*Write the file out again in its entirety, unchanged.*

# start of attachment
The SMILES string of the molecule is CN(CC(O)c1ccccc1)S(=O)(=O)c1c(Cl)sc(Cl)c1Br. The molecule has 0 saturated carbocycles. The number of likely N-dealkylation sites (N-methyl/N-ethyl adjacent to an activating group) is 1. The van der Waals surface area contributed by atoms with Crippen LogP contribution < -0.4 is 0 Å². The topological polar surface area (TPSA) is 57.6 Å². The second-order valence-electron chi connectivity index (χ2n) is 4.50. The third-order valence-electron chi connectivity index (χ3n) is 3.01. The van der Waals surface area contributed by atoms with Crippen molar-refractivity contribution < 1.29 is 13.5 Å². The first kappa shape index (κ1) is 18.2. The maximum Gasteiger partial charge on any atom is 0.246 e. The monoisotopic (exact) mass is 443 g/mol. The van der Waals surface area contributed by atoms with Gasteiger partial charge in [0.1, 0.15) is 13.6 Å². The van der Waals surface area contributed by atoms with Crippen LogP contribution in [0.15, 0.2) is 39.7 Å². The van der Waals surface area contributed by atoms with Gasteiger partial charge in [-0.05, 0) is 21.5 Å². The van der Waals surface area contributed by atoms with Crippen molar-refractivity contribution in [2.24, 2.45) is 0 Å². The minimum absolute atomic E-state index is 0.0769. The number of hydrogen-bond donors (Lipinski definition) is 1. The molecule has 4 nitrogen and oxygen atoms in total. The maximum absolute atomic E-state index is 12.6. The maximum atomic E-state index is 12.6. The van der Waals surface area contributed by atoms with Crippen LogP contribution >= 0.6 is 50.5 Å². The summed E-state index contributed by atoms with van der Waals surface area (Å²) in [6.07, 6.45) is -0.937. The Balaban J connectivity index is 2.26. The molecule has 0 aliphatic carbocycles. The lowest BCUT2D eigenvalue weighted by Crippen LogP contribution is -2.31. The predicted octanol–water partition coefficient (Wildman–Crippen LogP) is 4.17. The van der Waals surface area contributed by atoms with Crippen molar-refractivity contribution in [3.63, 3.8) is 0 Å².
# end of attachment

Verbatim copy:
The SMILES string of the molecule is CN(CC(O)c1ccccc1)S(=O)(=O)c1c(Cl)sc(Cl)c1Br. The molecule has 0 saturated carbocycles. The number of likely N-dealkylation sites (N-methyl/N-ethyl adjacent to an activating group) is 1. The van der Waals surface area contributed by atoms with Crippen LogP contribution < -0.4 is 0 Å². The topological polar surface area (TPSA) is 57.6 Å². The second-order valence-electron chi connectivity index (χ2n) is 4.50. The third-order valence-electron chi connectivity index (χ3n) is 3.01. The van der Waals surface area contributed by atoms with Crippen molar-refractivity contribution < 1.29 is 13.5 Å². The first kappa shape index (κ1) is 18.2. The maximum Gasteiger partial charge on any atom is 0.246 e. The monoisotopic (exact) mass is 443 g/mol. The van der Waals surface area contributed by atoms with Gasteiger partial charge in [0.1, 0.15) is 13.6 Å². The van der Waals surface area contributed by atoms with Crippen LogP contribution in [0.15, 0.2) is 39.7 Å². The van der Waals surface area contributed by atoms with Gasteiger partial charge in [-0.05, 0) is 21.5 Å². The van der Waals surface area contributed by atoms with Crippen molar-refractivity contribution in [2.24, 2.45) is 0 Å². The minimum absolute atomic E-state index is 0.0769. The number of hydrogen-bond donors (Lipinski definition) is 1. The molecule has 4 nitrogen and oxygen atoms in total. The maximum absolute atomic E-state index is 12.6. The maximum atomic E-state index is 12.6. The van der Waals surface area contributed by atoms with Crippen LogP contribution >= 0.6 is 50.5 Å². The summed E-state index contributed by atoms with van der Waals surface area (Å²) in [6.07, 6.45) is -0.937. The Balaban J connectivity index is 2.26. The molecule has 0 aliphatic carbocycles. The lowest BCUT2D eigenvalue weighted by Crippen LogP contribution is -2.31. The predicted octanol–water partition coefficient (Wildman–Crippen LogP) is 4.17. The van der Waals surface area contributed by atoms with Crippen molar-refractivity contribution in [3.63, 3.8) is 0 Å².